Falling into the Trap

by David Glenn Cox

KUNDUZ, Afghanistan (Reuters) – A U.S. warplane summoned by German

troops fired on hijacked fuel trucks in Afghanistan before dawn on

Friday, killing as many as 90 people in an incident that could trigger

a backlash against NATO.

A friend of mine was a Vietnam vet

and had told me his story of a young Vietnamese child who had run

towards the lead armored personnel carrier in the column directly ahead

of his own. The boy was perhaps nine or ten, and as he ran towards the

vehicle it was clear that he had a grenade in his hand. The gunner

opened up and reduced the child’s body to a mass of pulp. On

investigation it was discovered that the grenade had been wired into

the child’s hand.



Using a child the enemy had scored a

propaganda victory. The Viet Cong used the slogan “They shoot your

children,” and the rural villagers believed. The facts of the grenade

wired into the child’s hand were covered up. Who would you believe?

Other Americans? Or foreign invaders?

The backlash was so

intense that memos circulated instructing gunners to use caution and

restraint when dealing with local children. That’s an easy memo to

write in your air-conditioned Saigon office. It was received as a slap

in the face by the men with their fingers on the triggers. They had no

desire to make the locals dislike them but were unwilling to die trying

to illustrate how much restraint they could show.

The US

military, as policy, destroys any of their military hardware that gets

captured. The idea is to keep the enemy from getting a hold of radios

or weapons that could be used against us. So, when an M1 Abrams tank

was knocked out in Iraq and abandoned, the local children played on it

unaware of that policy. The children were vaporized when the missile

fired by an F-18 struck the tank.

The Taliban has increasingly

used truck hijacking as a weapon of war against the recent invaders,

just as they did in their war against the Soviets. Long distances on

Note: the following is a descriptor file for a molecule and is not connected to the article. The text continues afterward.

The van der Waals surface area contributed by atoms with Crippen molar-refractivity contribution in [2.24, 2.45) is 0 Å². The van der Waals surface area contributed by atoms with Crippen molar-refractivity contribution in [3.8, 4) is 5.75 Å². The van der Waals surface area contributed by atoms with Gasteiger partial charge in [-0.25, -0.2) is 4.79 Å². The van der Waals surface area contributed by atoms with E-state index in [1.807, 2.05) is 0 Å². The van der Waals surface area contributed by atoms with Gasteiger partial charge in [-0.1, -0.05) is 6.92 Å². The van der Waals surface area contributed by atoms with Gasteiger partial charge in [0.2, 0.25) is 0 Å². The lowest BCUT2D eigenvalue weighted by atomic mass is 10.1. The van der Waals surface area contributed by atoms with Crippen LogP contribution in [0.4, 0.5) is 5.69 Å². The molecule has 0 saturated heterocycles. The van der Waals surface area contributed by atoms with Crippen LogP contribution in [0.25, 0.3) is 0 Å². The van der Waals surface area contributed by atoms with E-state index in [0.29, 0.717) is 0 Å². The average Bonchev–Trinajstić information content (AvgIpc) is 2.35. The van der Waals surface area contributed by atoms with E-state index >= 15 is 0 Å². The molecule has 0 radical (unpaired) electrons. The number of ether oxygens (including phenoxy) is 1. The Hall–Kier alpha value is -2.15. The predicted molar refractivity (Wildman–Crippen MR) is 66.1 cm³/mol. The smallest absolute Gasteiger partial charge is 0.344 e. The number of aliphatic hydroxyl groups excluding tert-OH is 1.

poor roads leave the truck convoys and any escort vulnerable. A

hijacked fuel convoy passing out free fuel in a poor country is no

different from the child with the grenade wired to his hand. They win,

we lose, but we lose twice. We lose the truck and the fuel and kill the

innocent civilians whose trust we must try to gain in the process.

No

amount of exclamations or protestations will satisfy the locals, nor

will the policy be changed or amended. We are fighting with one hand

tied behind our back and they hate us not because we are Americans or

Europeans, they hate us because we are there. While we in America put

up statues to commemorate our military victories in Afghanistan, they

commemorate the generational expelling of the invaders. Fathers tell

children about expelling the Soviets and about grandparents and great

grandparents that expelled the British before them.

They are a

poor people with very little except their pride and their traditions,

and their traditions teach them that the noblest act is to expel the

invader. Just as many in the west fear Islam, in their country they

fear the non-Islamic. They place more trust in the worst Taliban war

lord than the most noble NATO officer because they, NATO, are not

Muslims; they are not Afghans and they never will be. They are foreign